Research on the new, ultra-short waves soon sparked a controversy that has enlivened the microwave field ever since. It was well known by the early 1920s that RF waves induced local heating, but the question soon arose whether heating was the only effect to be expected. A summary of the results of experiments conducted in France suggested that it was not. In a important article appearing in 1924 A.Gosset, A.Gutmann, G. Lakovsky and I. Magrou showed that by subjecting tumorous plants to ultra-short wavelengths, the tumors initially grew rapidly and then died. They believed that the effects were not due to heating alone, thereby sparking new investigations in the United States and elsewhere on what came to be known as ‚nonthermal‘ or ‚specific‘ effects.

The new investigations on nonthermal effects soon began to yield results. Work undertaken in 1924 and reported in 1926 by a surgeon with the United Stated Public Health Service, J. W. Schereschewsky (also wrote Problems of infant mortality), detected severe symptoms and lethal effects in mice exposed to ultra-short wave radiation that did not appear to be due to the production of heat. In 1928, having taken on a second post in Preventive Medicine and Hygiene at Harvard Medical School, Schereschewsky followed up his earlier studies with published reports that he could destroy malignant tumors in mice, again without much apparent heating. Such reports prompted a small but significant body of literature attempting to determine the nature of the supposed nonthermal effects.

At about the same time, Erwin Schliephake, working in Germany, found that condenser fields killed small animals such as flies. Rats and mice. These findings were reported in 1928. One year later, while suffering from a painful nasal furuncle, Schliephake turned the field on himself, with the result being the rapid improvement of his condition. As a consequence, he and his colleague in physics, Abraham Esau, began to advocate using short-wave current in the treatment of local pathology. Their advocacy was taken up by another school of medical researchers who saw possibilities for diathermy in fever therapy.

Fever therapy had as its objective raising a patient‘s temperature to help the natural forces of the body reject the disease organism. In January of year 1928 Helen Hosmer of the Department of Physiology of Albany Medical College had been called W. R. Whitney, director of General Electric‘s research laboratory in Schenectady, New York, to investigate he headaches and other unpleasant symptoms experienced by technical personnel working with new high-power, short-wave tubes being developed for short-wave radio. Helen Hosmer discovered that persons in the immediate vicinity of an operating tube could suffer 2-3 F increases in body temperature.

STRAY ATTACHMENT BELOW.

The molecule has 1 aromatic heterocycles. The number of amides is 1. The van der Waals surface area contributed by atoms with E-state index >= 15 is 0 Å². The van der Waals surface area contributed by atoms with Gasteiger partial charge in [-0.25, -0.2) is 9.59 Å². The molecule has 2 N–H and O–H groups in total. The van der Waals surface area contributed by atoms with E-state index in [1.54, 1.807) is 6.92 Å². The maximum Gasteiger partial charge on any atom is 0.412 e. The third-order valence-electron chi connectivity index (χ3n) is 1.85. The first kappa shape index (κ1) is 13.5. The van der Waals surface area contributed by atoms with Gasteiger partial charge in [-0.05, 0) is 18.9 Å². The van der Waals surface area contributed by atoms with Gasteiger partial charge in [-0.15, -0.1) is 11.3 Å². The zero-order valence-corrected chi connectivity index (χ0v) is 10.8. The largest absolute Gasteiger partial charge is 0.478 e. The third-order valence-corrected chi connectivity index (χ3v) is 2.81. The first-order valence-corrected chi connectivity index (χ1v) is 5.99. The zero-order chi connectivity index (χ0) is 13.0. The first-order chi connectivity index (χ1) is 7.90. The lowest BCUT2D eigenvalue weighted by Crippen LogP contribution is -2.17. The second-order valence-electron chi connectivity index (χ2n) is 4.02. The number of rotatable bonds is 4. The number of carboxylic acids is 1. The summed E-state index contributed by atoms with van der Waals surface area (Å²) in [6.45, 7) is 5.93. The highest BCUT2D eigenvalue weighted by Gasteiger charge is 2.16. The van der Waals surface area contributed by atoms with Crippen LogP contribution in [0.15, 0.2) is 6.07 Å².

With the introduction of a medically accepted use for diathermy in 1928, the debate over thermal versus nonthermal effects began in earnest. It was not only contradictory scientific information that sparked debate over thermal versus nonthermal effects.

To summarize, it is clear from the literature that the scientific research that forms the immediate background to the investigation of the biological effects of microwave radiation was conducted primarily at medical schools by medical researchers who were interested in therapeutic application. The majority of these researchers assumed that the only demonstrated effects of that portion of the electromagnetic spectrum under investigation were thermal in nature. By the late 1930s, no established researchers maintained unqualified support for nonthermal effects. Moreover, as researchers looked ahead to the future, prospects for further developments appeared bright. The economic return on short-wave machines as well as short-wave radios caused the technical community to continue work looking for shorter wavelengths and higher powers. In 1937 the Triode was developed by Lee de Forest and the magnetron tube improved at Bell Telephone Laboratories. A breakthrough was engineered by researchers at Stanford when in March of 1939 they developed the Klystron tube. This allowed them to generate wavelengths as short as 10-40 cm at outputs of several hundred watts. The age of microwave radiation had arrived.

The war years and after, 1940-1953; Military interest in harmful effects.

The impact of the war years on research on the biological effects of electromagnetic radiation was rapid in coming and without a doubt important. Because radar was crucial to the war effort – it increased the capabilities of air warfare and was indispensable in keeping the sea lanes open. – research on radar technology received the same high priority as research on the atomic bomb. At the same time, reports of biological effects experienced by personnel exposed to radar – warning, baldness and temporary sterility being the most frequently mentioned – prompted the military to investigate the problem of possible hazards. The medical school context was replaced by the military laboratory.